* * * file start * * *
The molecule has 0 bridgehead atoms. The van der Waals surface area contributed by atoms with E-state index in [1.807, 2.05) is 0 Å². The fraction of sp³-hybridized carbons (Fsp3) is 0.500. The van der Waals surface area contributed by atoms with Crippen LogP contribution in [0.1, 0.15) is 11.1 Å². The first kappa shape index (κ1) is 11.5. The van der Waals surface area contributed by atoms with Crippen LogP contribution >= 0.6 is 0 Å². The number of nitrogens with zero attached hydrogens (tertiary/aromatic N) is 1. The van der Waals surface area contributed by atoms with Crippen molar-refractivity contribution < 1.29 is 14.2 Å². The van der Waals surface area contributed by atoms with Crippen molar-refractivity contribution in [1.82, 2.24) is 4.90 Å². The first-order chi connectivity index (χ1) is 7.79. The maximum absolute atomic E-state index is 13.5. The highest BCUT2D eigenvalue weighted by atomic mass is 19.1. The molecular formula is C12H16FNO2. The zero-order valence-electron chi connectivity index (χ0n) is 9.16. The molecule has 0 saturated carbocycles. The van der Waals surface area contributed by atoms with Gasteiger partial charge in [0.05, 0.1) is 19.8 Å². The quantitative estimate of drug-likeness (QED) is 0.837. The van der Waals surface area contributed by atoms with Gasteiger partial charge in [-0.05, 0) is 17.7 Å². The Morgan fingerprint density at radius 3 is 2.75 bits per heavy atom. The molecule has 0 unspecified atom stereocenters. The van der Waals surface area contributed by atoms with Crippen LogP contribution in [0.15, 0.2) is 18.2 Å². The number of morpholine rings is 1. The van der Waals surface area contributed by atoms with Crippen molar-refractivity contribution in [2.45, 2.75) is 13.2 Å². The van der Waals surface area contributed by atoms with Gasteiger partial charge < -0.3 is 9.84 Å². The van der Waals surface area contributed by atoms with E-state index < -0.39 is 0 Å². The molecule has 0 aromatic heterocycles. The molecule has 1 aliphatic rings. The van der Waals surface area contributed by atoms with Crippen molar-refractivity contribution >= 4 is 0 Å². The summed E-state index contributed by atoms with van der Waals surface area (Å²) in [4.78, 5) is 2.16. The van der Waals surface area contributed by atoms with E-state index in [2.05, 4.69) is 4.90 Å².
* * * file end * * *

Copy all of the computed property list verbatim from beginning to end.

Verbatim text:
The molecule has 0 bridgehead atoms. The van der Waals surface area contributed by atoms with E-state index in [1.807, 2.05) is 0 Å². The fraction of sp³-hybridized carbons (Fsp3) is 0.500. The van der Waals surface area contributed by atoms with Crippen LogP contribution in [0.1, 0.15) is 11.1 Å². The first kappa shape index (κ1) is 11.5. The van der Waals surface area contributed by atoms with Crippen LogP contribution >= 0.6 is 0 Å². The number of nitrogens with zero attached hydrogens (tertiary/aromatic N) is 1. The van der Waals surface area contributed by atoms with Crippen molar-refractivity contribution < 1.29 is 14.2 Å². The van der Waals surface area contributed by atoms with Crippen molar-refractivity contribution in [1.82, 2.24) is 4.90 Å². The first-order chi connectivity index (χ1) is 7.79. The maximum absolute atomic E-state index is 13.5. The highest BCUT2D eigenvalue weighted by atomic mass is 19.1. The molecular formula is C12H16FNO2. The zero-order valence-electron chi connectivity index (χ0n) is 9.16. The molecule has 0 saturated carbocycles. The van der Waals surface area contributed by atoms with Gasteiger partial charge in [0.05, 0.1) is 19.8 Å². The quantitative estimate of drug-likeness (QED) is 0.837. The van der Waals surface area contributed by atoms with Gasteiger partial charge in [-0.05, 0) is 17.7 Å². The Morgan fingerprint density at radius 3 is 2.75 bits per heavy atom. The molecule has 0 unspecified atom stereocenters. The van der Waals surface area contributed by atoms with Crippen LogP contribution in [0.15, 0.2) is 18.2 Å². The number of morpholine rings is 1. The van der Waals surface area contributed by atoms with Crippen molar-refractivity contribution in [2.45, 2.75) is 13.2 Å². The van der Waals surface area contributed by atoms with Gasteiger partial charge < -0.3 is 9.84 Å². The van der Waals surface area contributed by atoms with E-state index < -0.39 is 0 Å². The molecule has 0 aromatic heterocycles. The molecule has 1 aliphatic rings. The van der Waals surface area contributed by atoms with Crippen molar-refractivity contribution >= 4 is 0 Å². The summed E-state index contributed by atoms with van der Waals surface area (Å²) in [4.78, 5) is 2.16. The van der Waals surface area contributed by atoms with E-state index in [2.05, 4.69) is 4.90 Å².